The Care and Support Alliance (CSA), an alliance of over 70 charities across the UK, are deeply concerned that disabled adults in social care are being forgotten during the coronavirus outbreak.

There is a hidden crisis in social care for disabled adults, because a number of the measures to tackle the coronavirus leaves many of the people we support out. The alliance is speaking out as it has become clear that despite the Government’s promise in late April to test all care home residents, disabled adults do not have equal access.

The Government has now developed a priority testing programme for older people (over 65s) and people with dementia. The CSA is concerned this is leading to a two-tier system, and is calling for everyone who needs social care, regardless of age, to be prioritised for testing. This means testing people who get support in their own homes, in supported living as well as in care homes – making sure that no one who needs support is left out.

The reality right now is that thousands could be left without crucial tests. Without urgent action, the CSA fears the virus will continue to spread quickly in settings for working-age people and that many more could die. Fears about this are particularly high following the publication of data from the Care Quality Commission yesterday, which indicates a 175% increase in unexpected deaths during the period 10 April – 8 May 2020 in places where people with learning disabilities and/or autism may live against the same period last year.

This underlines the urgent need to make sure everyone in social care can be immediately tested, if they start showing the symptoms of coronavirus.

Jackie O’Sullivan, Co-Chair at the CSA and Director of Communications at Mencap, said:
 “It is clear there’s a hidden crisis in social care for disabled adults risking serious harm for vulnerable people.  Every day, we hear from hundreds of disabled people and their families who can’t get tested and don’t have the right support to stay safe. And despite the Government effort on testing, this is not getting any better.

“Given the scale of the crisis we know is unfolding, we need to make sure everyone who needs a test gets one. We know this is crucial in stopping infections spiralling and preventing deaths.

“Emerging data from the CQC seems to show there are almost twice the usual number of deaths in care homes that service autistic people and people with a learning disability – a major warning sign. Without the right measures this will only get worse.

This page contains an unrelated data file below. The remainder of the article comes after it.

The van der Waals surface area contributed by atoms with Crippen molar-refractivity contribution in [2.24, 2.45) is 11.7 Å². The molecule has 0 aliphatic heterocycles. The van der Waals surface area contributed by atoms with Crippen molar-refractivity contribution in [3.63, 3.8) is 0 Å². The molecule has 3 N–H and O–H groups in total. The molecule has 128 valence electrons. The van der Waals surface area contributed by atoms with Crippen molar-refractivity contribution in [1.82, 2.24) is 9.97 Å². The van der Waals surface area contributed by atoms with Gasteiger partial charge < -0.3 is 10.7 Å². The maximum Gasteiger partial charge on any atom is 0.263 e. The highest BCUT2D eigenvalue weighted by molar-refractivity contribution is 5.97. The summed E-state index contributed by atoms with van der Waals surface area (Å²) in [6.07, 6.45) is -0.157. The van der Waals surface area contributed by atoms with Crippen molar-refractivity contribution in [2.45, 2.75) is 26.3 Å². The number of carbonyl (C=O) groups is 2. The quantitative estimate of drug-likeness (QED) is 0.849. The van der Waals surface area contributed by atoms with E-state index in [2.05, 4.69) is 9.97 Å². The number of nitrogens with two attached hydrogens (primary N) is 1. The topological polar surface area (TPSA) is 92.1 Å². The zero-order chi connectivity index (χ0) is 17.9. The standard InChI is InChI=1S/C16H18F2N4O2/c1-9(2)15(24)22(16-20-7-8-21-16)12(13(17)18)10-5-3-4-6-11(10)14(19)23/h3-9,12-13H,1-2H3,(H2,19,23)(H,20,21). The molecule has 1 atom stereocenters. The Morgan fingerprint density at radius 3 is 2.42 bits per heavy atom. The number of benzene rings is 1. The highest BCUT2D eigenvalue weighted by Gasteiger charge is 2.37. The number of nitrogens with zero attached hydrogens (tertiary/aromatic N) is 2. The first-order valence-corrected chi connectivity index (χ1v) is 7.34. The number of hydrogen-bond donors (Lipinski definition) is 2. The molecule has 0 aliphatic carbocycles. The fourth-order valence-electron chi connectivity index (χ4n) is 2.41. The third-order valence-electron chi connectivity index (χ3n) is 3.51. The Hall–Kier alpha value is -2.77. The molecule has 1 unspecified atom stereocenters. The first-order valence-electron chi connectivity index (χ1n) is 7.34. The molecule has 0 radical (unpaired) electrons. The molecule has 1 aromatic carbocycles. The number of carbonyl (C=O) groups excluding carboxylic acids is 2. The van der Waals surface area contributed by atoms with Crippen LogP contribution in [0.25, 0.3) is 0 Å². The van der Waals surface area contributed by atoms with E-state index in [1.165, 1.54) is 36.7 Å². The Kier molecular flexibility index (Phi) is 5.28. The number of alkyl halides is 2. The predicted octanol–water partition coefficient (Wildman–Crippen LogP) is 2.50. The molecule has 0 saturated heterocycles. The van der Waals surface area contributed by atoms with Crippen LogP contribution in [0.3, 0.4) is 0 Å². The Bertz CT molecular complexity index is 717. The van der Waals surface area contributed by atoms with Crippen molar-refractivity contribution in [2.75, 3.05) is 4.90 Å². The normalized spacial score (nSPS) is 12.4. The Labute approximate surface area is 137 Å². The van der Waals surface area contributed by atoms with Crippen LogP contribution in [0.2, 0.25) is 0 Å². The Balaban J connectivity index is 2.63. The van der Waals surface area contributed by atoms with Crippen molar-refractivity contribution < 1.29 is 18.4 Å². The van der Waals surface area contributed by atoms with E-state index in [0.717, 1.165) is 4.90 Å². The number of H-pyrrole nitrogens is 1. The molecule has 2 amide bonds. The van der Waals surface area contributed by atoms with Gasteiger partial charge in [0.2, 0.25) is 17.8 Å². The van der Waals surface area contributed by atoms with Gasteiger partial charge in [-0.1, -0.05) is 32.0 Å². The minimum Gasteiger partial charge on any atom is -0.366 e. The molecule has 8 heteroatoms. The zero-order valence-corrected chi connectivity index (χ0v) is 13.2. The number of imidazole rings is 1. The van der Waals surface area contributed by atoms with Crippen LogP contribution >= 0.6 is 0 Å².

“Some of this stems from a fundamental lack of understanding about how the system works: 50% of the social care budget goes to working age adults – it’s not just ‘care homes’.  The Government must tackle this now to avoid a catastrophe, and promise to roll out priority testing for all working-age disabled adults, no matter what type of social care support they get. The Government cannot wait any longer.”

Case study: A support worker who works for Mencap describes the challenges they have faced getting the disabled person they support tested.

Following guidance from Public Health England we were directed to our local authority to apply for testing. On applying for testing with them we were informed that testing was for staff or their family members only and not for the people that they supported.

This did not seem to be the correct guidance that was be given by the local authority so we decided to challenge this and go through the Government’s website to see if we could get the person we support tested. The guidance from the Government’s website was that if we got confirmation from NHS 111 that the person we support needed a test then a test would be provided. Confirmation from 111 was given and a test was booked.

The nearest test available was over 30 miles away, despite there being three test sites in the immediate location to the person we support. This posed serious transportation problems in getting to the site without breaking social distancing rules and putting the person we support and staff at more risk. We managed to overcome this by borrowing a vehicle that was configured in a way that allowed both travellers to meet the two-meter social distancing guidelines. This posed a serious risk to the person we support’s mental health and wellbeing. This makes us question if there was not a more suitable option available that was not given to us?